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THE names of the youth and maiden who fixed the term of the Lover's Cove upon this retired spot have passed from the memory of man. A simple story, however, remains, the mere fragment, without doubt, of a longer and more ancient tale.

The course of love with this humble pair did not run smooth. On one side or the other the parents were decidedly opposed to the intimacy which existed, and by their persecutions, they so far succeeded, that the young man was compelled to emigrate to some far distant land.

In this cove the lovers met for the last time in life, and vowed under the light of the full moon, that living or dead they would meet at the end of three years.

The young woman remained with her friends--the young man went to the Indies. Time passed on, and the three years, which had been years of melancholy to both, were expiring.

One moonlight night, when the sea was tranquil as a mirror, an old crone sat on the edge of the cliff" making her charms." She saw a figure--she was sure it was a spirit, very like the village maiden -- descend into the cove, and seat herself upon a rock, around two-thirds of which the light waves were rippling. On this rock sat the maiden, looking anxiously out over the sea, until, from the rising of the tide, she was completely surrounded. The old woman called; but in vain--the maiden was unconscious of any voice. There she sat, and the tide was rising rapidly around her. The old woman, now seeing the danger in which she was, resolved to go down into the cove, and, if possible, awaken the maiden to a sense of her danger. To do this, it was necessary to go round a projecting pile of rocks. While doing this, she lost sight of the object of her interest, and much was her surprise, when she again saw the maiden, to perceive a young sailor by her side, with his arm around her waist. Conceiving that help had arrived, the old woman sat herself down on the slope of the descending path, and resolved patiently to await the arrival of the pair on shore, and then to rate the girl soundly.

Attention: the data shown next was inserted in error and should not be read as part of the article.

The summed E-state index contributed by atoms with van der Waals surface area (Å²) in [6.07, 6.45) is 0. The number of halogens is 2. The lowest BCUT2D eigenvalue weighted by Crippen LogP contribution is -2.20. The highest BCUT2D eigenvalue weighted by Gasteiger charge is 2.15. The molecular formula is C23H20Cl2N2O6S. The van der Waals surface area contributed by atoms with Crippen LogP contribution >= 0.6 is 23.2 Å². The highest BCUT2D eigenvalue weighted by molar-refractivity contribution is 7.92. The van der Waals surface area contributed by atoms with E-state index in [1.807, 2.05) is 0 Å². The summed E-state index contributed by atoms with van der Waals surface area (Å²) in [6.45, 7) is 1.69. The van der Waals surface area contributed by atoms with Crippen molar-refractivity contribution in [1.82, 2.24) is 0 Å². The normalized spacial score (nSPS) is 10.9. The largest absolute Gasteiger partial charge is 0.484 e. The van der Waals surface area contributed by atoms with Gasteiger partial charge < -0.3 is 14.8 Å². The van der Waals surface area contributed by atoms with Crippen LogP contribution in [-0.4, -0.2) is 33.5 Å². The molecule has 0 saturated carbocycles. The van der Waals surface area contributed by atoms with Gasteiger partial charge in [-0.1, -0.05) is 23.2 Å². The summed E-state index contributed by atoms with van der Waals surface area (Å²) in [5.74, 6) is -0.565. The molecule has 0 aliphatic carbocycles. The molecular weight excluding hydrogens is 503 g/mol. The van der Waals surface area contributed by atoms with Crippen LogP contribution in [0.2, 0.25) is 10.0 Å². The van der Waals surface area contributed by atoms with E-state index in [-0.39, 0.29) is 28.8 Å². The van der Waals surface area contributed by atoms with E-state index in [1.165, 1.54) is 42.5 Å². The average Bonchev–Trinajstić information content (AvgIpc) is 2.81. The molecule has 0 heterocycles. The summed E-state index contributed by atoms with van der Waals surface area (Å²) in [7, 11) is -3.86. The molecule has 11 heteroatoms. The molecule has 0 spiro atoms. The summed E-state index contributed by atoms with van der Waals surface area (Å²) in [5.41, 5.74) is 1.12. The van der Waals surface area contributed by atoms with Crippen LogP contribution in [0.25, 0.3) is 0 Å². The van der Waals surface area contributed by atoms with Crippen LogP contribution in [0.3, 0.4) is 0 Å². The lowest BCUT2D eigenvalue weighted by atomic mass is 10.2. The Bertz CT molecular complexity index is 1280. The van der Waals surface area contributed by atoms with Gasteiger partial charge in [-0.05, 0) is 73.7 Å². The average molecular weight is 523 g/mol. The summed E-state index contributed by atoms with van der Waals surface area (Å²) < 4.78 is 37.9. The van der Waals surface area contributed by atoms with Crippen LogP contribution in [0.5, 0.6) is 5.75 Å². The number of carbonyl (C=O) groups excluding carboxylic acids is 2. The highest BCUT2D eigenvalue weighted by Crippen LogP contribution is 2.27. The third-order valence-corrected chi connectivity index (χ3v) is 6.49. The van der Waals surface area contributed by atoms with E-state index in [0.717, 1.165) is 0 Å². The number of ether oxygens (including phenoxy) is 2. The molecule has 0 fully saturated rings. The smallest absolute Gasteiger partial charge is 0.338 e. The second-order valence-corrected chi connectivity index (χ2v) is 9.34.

She sat watching this loving and lovely pair, lighted as they were on the black rock by a full flood of moonshine. There they sat, and the tide rose and washed around them. Never were boy and girl so mad, and at last the terrified old woman shrieked with excitement. Suddenly they appeared to float off upon the waters. She thought she heard their voices; but there was no sound of terror. Instead of it a tranquil murmuring music, like the voice of doves, singing, --.

I am thine,
Thou art mine,
Beyond control;
In the wave
Be the grave
Of heart and soul."

Down, down into the sea passed the lovers. Awestruck, the old woman looked on, until, as she said, "At last they turned round, looked me full in the face, smiling like angels, and, kissing each other, sank to rise no more."

They tell us that the body of the young woman was found a da3 or two after in a neighbouring cove, and that intelligence eventually reached England that the young man had been killed on this very night.

[a] This is said to mean the Lover's Cove.

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